Mmmm, peeeeeeanuttttts, says Tony.
Have you heard? There’s a new Peanuts movie coming.
To celebrate, or rather to drum up and re-ignite interest in the characters, the delightful folk over at Titan Comics are re-releasing collected editions of the best of the original Peanuts strips. That’s terribly decent of them, because what you realise going back to the very beginning of the strips by Charles Schulz is actually how damn funny they were. That’s a thing that might just possibly have been lost over the years as the Peanuts gang grew into more and more of a ‘phenomenon,’ a marker of seasons, than the really funny, philosophical, beautifully observed comic-strips they originally were. There’s a sense in which the Peanuts TV movies which became how at least a couple of generations got to know Charlie Brown and the gang actively downplayed the comedy, by making what were undoubtedly good decisions – not having a laugh track and keeping the characters played by young actors and actresses, so they never ‘asked for a laugh’ in their performances. That has made it relatively easy to lose track of Schulz’ humour though, and by going back to these original strips, you can absolutely find it again.
Peanuts #3, Good Grief, More Peanuts, collects strips from 1952-56, and it’s fascinating to see Schulz’ ideas in evolution, as well as his characters developing over time.
Issue #2 saw the introduction of Lucy and Linus van Pelt to the Peanuts crew; Lucy already a classic fussbudget (Great 50s word, fussbudget – we should use it more), and Linus coming into our lives as a baby, just as Schroeder the piano prodigy did before him. By issue #3, Schroeder is growing into a somewhat strong-willed young man, with a sarcastic streak sharper than any of the rest of the gang. Issue #3 also introduces us to Pigpen – the kid who could ‘raise a cloud of dust just walking along a street,’ the kid (and there was always one) with a kind heart but on whom the grime was so ingrained all the nice kids were probably warned not to get too close.
More than anything though, issue #3 shows the Rise of Linus, who starts off still as a baby, gets his famous comfort blanket and deploys it as the punchline to quite a number of storylines. While his character was still developing over this four year period, it looked very much as though Linus was going to become another source of ineffable frustration for our loveable loser Charlie Brown – here, Charlie Brown hands him a baseball and Linus makes like a miniature Harlem Globetrotter. He hands him a pack of cards to build a house with, and Linus builds several elegant pagodas by the time Charlie Brown gets three cards together. In a snowball war, Charlie Brown erects a basic line of frosty fortification, then looks up and sees Linus has built a medieval fortress, complete with turrets. “I hate smart-alecky kids” becomes a Charlie Brown catchphrase for a while in response to this treatment, and it’s probably ultimately in mutual fear of Linus’ sister Lucy that the two eventually bond.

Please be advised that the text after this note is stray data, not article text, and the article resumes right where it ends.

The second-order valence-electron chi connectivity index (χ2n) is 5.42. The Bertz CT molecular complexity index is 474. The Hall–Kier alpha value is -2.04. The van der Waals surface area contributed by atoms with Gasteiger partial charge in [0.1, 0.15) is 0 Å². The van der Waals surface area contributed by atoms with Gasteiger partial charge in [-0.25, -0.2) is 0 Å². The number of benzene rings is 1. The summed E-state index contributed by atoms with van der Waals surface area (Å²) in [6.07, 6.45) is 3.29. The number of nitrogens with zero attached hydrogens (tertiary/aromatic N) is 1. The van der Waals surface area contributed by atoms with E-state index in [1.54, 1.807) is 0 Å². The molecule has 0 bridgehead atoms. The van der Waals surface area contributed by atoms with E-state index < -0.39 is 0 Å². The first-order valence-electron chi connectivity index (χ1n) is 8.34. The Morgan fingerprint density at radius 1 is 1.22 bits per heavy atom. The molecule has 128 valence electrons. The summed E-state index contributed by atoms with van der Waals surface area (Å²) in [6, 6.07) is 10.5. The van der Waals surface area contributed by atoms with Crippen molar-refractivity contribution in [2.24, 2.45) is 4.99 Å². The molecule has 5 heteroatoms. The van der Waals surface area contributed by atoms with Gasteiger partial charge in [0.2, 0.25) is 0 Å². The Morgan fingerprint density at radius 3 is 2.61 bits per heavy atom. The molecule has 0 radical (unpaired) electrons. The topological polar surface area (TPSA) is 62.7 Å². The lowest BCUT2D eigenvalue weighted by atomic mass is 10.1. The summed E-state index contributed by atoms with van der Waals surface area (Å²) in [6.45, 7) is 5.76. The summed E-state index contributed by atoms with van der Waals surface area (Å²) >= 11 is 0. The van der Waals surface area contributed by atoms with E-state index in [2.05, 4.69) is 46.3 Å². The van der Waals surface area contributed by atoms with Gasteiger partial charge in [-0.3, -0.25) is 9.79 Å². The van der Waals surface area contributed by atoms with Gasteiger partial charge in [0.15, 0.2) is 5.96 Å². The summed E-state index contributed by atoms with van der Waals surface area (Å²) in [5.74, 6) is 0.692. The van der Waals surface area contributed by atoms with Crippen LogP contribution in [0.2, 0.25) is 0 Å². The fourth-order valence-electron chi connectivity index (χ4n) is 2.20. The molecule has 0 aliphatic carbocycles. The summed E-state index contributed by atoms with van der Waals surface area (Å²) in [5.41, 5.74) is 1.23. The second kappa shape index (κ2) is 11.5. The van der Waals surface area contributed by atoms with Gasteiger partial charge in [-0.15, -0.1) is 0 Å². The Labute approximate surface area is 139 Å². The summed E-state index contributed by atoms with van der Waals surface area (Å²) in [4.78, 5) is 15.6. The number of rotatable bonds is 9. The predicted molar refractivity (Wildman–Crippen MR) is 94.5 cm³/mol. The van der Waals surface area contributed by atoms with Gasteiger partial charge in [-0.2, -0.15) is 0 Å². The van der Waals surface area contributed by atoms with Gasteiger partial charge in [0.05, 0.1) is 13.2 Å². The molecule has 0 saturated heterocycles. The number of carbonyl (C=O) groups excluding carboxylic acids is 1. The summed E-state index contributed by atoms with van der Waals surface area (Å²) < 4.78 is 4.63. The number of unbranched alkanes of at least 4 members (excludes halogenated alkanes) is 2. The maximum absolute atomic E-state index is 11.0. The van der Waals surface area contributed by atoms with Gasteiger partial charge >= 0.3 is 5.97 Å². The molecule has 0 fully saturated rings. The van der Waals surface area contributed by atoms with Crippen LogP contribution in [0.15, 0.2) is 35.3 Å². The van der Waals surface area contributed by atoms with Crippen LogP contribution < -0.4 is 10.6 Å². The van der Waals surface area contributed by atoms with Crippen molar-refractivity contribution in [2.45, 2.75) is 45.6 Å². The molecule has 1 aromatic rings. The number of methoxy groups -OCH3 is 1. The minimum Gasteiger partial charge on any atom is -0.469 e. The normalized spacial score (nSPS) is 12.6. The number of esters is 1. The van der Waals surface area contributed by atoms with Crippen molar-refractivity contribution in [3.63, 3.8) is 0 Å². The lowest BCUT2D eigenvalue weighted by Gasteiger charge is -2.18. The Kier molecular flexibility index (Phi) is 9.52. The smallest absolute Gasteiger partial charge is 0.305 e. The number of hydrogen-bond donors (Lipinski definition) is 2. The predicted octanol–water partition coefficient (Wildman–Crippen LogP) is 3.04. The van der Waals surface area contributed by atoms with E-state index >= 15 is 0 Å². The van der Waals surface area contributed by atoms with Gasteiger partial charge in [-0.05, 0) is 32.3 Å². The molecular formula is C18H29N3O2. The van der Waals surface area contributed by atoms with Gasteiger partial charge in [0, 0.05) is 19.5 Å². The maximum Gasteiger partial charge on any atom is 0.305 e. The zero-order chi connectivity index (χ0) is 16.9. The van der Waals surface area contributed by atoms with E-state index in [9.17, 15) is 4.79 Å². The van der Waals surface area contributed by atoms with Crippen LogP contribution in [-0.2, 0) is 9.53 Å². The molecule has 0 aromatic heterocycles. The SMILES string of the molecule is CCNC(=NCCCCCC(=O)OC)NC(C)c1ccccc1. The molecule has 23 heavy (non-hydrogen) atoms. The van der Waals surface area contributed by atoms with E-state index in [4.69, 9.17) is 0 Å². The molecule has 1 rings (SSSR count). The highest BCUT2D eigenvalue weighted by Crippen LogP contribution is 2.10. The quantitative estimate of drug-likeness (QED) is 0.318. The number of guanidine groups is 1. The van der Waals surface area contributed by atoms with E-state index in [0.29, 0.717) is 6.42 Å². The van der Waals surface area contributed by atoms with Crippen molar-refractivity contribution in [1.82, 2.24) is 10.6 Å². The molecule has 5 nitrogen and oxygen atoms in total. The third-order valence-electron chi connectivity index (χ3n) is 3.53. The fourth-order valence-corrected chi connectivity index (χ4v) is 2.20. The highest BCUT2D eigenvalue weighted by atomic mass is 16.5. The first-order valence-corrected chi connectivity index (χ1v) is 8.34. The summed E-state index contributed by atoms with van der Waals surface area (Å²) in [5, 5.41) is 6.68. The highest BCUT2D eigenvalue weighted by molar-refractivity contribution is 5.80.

Here, as you might suspect from the issue’s sub-title, we also get the first – and many subsequent - uses of Charlie Brown’s more enduring catchphrase, “Oh, good grief!” though as yet we have still to see the first evolution of Lucy as his footballing nemesis. We also see Lucy’s infatuation with the cultured Schroeder in these years, and her leaning on his piano, asking him his thoughts on a whole range of topics, provoking what would come to be a customary response – a yell of “NO!” Clearly, Schulz was trying to develop as many catchphrases as possible in these years, because Lucy frequently re-iterates the line “I’m never going to get married” in this issue in response to Schroeder’s rebuffs.